- the surface area ("reference" area) of the canopy, upon which the Cd is based
- gliding characteristics
- air flow pattern around the canopy
- shape of the canopy
- the permeability of the fabric ("tightness" of weave)
- descent velocity
- length of shroud lines
These factors and others which influence parachute drag is covered in detail in a book such as Parachute Recovery Systems Design Manual (T.W.Knacke). However, I'll briefly discuss these factors here, as they are of interest to anyone wishing to utilize a parachute as a recovery device.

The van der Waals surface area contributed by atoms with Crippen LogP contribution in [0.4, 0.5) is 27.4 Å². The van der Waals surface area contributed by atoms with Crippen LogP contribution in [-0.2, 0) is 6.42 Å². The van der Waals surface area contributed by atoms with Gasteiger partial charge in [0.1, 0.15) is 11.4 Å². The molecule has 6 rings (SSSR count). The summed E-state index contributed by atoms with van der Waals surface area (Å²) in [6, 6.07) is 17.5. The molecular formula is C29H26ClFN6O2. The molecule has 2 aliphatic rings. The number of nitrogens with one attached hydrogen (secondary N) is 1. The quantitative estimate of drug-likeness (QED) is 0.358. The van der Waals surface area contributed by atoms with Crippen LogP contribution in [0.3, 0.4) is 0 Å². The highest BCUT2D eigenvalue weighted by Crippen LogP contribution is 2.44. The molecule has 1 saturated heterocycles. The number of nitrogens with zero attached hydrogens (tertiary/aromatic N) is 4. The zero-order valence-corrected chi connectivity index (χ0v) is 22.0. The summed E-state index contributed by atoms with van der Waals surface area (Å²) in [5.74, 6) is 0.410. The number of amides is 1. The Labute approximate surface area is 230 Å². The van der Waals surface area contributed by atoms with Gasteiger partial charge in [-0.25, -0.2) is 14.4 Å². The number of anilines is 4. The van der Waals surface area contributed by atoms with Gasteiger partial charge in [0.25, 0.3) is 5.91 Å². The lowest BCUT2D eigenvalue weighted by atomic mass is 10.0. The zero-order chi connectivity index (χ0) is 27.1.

- The drag coefficient of any body is usually obtained by testing (for instance, in a wind tunnel, or by drop tests) and is determined by measuring the drag force at a certain velocity (or rather, dynamic pressure). The equation employed is
Fd = p A Cd, or, to determine Cd from the measured drag force, Cd = Fd / (p A), where Fd is the drag force, A is the cross-sectional area of the body, and p is the dynamic pressure acting upon the body. For a simple shaped body such as a nosecone, the cross-sectional reference area is straightforward to determine, being simply p R2, with R=radius of the nosecone. However, for a parachute, this is not the case. The reference area used to calculate the drag coefficient of a parachute is the canopy surface area. This choice of reference area, although convenient, is less meaningful, and makes the Cd a somewhat flawed measure of the effectiveness of a parachute.